Basic point cloud filtering with Open3D
In my previous post, I created some point clouds with OpenSfM. Some of them ended up featuring quite a bit of noise, to which I commented that basic filtering operations should take care of most of the noise. So, to test this hypothesis, I whipped out Open3D and tried to denoise the most noisy point cloud: the one with the excavator. I pretty much utilised the examples provided in Open3D documentation. As always, code is provided in my Github.
Filtering methods and results
/ The point cloud I started with is shown below, with quite a lot of points all over the place.
Since I was mostly focusing on analysing the excavator, I started by cropping the point cloud with a bounding box. This way the excavator details were much better visible in the visualisation.
Next, I applied a voxel grid filter to downsample the point cloud. This effectively removes duplicate points, by allowing only a single point to exist within a voxel. The visual change is not drastic, but the point cloud size was reduced from 1.6 million points to 0.8 million points. So, the resulting point cloud was cleaner and the size was reduced by half!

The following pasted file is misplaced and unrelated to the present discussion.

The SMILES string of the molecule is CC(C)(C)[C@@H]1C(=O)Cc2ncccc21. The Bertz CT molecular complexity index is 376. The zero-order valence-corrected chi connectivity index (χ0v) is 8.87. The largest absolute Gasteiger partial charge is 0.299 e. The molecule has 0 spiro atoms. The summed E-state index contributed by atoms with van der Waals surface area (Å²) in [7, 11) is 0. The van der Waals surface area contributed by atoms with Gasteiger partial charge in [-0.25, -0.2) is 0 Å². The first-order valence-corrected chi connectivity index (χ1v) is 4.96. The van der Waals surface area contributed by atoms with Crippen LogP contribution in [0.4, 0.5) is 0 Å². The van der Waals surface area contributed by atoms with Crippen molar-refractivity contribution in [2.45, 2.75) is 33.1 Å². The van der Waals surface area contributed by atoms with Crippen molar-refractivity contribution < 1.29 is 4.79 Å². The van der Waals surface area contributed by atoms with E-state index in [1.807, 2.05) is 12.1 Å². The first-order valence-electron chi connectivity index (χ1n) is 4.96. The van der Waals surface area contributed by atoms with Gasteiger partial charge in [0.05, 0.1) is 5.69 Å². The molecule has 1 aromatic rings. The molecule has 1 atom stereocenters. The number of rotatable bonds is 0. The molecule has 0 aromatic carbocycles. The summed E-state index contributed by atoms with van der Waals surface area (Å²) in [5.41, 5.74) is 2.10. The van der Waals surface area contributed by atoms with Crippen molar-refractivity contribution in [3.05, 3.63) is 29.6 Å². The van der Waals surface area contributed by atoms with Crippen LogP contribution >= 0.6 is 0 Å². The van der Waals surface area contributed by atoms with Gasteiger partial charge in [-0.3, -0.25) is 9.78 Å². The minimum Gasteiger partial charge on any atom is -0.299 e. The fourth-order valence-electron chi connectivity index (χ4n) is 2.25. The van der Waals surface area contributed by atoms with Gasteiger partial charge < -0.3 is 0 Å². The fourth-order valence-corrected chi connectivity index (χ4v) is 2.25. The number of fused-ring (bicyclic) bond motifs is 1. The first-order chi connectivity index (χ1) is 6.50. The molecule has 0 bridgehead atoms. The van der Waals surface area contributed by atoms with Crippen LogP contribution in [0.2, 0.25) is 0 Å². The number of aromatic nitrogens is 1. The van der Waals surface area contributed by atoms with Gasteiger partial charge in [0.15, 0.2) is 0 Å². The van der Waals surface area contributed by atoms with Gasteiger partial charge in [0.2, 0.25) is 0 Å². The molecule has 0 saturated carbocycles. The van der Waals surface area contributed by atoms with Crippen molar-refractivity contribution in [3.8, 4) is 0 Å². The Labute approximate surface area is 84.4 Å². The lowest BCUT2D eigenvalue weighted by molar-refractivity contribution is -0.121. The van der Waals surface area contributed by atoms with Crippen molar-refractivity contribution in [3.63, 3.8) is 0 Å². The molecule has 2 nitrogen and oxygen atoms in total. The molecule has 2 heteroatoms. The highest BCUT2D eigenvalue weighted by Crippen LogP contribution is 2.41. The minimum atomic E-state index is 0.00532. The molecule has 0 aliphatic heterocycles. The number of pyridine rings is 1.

As the final step, which was the actual filtering part, I applied the radius outlier removal (ROR) method. ROR removes points based on their vicinity to their neighbors. If a point is “far” from other points, it is filtered away. Definition of “far” is given as a parameter to the algorithm.
Looking at the final result, we can see that the excavator is quite a bit clearer in the point cloud. ROR did quite a good job of filtering away the noise from above the excavator. This was expected, since ROR is exactly designed for this, removing outlier points with no close neighbors. Some more dense areas of noise around the excavator were not removed. This is a natural consequence of the parameter selection of ROR. If more strict parameters were given to the algorithm, parts of the excavator would have also been filtered away.
Overall, the result was not as good as I would have expected. The point cloud remained quite noisy even after filtering, so more advanced methods would be needed for a proper result. However, the point cloud may appear more noisy due to the fact that some parts on the ground were clearly falsely registered by OpenSfM to the point cloud. Since these areas are dense entities, they cannot be expected to be removed by basic filtering operations.